Online and mobile marketing have turned the retail supply chain upside-down. Gone are the days of moving volumes of product in efficient, bulk moves to stores across the world. Today, smaller shipments rule the supply chain, delivering — literally — on brand promises to ensure receipt of single, customized packages under same-day or next-day delivery.
It seems everywhere you turn there is yet another headline questioning whether traditional retail stands on the brink of extinction due to the rise of showrooming. And it’s not hard to see how the practice of visiting a brick-and-mortar store to try out a product before ultimately purchasing it through an online merchant got its start. As humans, we have an innate need to see, hear, smell, feel and manipulate objects in our physical world.
Allow me to be the group historian for a minute. Does anyone remember, in 1984, the "Crafted with Pride in the U.S.A." advertising campaign, spearheaded by the late Roger Milliken, and funded by a consortium of fiber, chemical and textile companies? This was supposed to have instilled enough patriotism in the consumer to buy goods made in America at a furious enough rate to keep manufacturing here on our soil.
Retail innovation cycles last approximately 20 years. As we take a look at retail history, this cycle becomes self-evident. From the general store to department stores to discount stores and so forth, each variety has their day in the sun as the leading channel for most purchases. Today, we’re lucky enough to be living within two powerful cycles simultaneously. But the fun will soon come to an end.
Absent a major upheaval caused by the inability of our politicians in Washington to reach reasonable compromises on debt reduction and the debt ceiling, 2013 could finally be the year when the economy starts to pick up a more significant amount of momentum.
Developments in portable technologies of all kinds have created an increasingly connected world. Aside from the obvious ubiquity of mobile phones (there are nearly six billion of them in use today), everyday objects from pedometers to thermostats are being infused with digital technologies, and networked to one another.
Mobile, social, solution, cloud, big data, SaaS, optimize and engage. It was impossible to have a conversation at the National Retail Federation convention in New York without hearing these words a lot.
The 2012 holiday shopping season featured stores opening earlier on Thanksgiving, extended hours shopping marathons, and, according to the National Retail Federation, an additional 585,000 to 625,000 seasonal retail workers.
In today’s connected world, complex technologies are creating richer consumer experiences, but are also creating greater expectations. With the explosion of connected and mobile devices in recent years, consumers now have better control of their interactions with the companies whom they choose to do business with than ever before.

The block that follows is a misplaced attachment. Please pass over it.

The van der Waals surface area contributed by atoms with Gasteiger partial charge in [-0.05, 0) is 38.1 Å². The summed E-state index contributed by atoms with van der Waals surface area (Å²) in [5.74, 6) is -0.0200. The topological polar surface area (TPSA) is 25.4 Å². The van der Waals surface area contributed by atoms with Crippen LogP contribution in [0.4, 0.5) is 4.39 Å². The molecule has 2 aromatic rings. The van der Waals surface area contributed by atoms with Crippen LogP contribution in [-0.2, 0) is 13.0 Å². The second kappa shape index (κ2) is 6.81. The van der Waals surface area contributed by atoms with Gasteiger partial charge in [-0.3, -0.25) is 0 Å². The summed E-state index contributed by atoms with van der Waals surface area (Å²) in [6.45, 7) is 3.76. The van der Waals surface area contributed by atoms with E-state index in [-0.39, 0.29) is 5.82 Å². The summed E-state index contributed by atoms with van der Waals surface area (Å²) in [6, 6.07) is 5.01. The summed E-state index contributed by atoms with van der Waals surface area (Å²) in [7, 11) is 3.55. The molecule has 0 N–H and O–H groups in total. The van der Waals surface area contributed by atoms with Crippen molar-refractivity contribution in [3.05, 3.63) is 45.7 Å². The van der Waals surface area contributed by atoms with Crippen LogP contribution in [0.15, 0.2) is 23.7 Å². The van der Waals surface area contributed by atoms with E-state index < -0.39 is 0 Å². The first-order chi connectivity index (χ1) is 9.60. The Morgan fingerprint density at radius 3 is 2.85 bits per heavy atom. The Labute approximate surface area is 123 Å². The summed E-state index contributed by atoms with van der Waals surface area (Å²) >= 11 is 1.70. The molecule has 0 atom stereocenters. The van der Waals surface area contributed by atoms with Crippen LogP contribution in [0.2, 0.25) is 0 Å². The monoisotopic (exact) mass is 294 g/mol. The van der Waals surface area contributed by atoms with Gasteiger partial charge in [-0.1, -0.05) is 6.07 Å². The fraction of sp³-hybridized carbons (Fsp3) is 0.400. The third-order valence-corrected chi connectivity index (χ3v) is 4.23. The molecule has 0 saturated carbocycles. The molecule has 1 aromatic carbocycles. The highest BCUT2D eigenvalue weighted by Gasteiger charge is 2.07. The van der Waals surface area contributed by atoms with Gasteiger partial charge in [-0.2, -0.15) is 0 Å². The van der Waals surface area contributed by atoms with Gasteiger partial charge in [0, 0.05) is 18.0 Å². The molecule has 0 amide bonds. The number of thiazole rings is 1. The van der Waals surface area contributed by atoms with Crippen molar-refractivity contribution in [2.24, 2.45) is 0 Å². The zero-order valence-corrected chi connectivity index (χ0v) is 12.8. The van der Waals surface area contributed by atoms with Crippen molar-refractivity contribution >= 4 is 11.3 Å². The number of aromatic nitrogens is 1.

With shoppers making fewer trips and impulse purchases, the need to influence them earlier and more frequently in the purchase decision-making cycle is critical for sales success. To accomplish this, consumer packaged goods (CPG) retailers and manufacturers are increasingly using cooperative advertising and promotion programs that target shoppers at home when they are most likely to be planning shopping trips and creating lists. As retailers, understanding what your competition is planning for in-home is just as essential to staying competitive as what’s happening in-store.
Many retailers have been slow to embrace technology in their broader operations, technology that has already changed the retail landscape forever – namely by empowering shoppers who are now more tech savvy than the retailers who are trying to catch up.
As a leading retailer, you know what your customer wants, and you’ve done the hard work of building the right assortment, sourcing from the right factories, and making it available in time for the season. Now you need to make sure that your customers can have what they want when they want it.
For months, the debate over healthcare has almost exclusively focused on the individual-mandate, as we waited on the Supreme Court to determine the fate of the law. As a result many complex and crucial pieces of the Affordable Care Act (ACA), such as the employer-mandate, have received comparatively little attention. Given the enormous implications of changes to employer-sponsored coverage and the 170 million Americans who currently rely on it for coverage, it is time that more attention is paid to the issue.
You can learn a lot by monitoring consumer conversations in social media. It can predict political elections, the Oscars and even the next reality show winner. If you are a CPG marketer, social media can also be a real-time predictor of your new product’s success.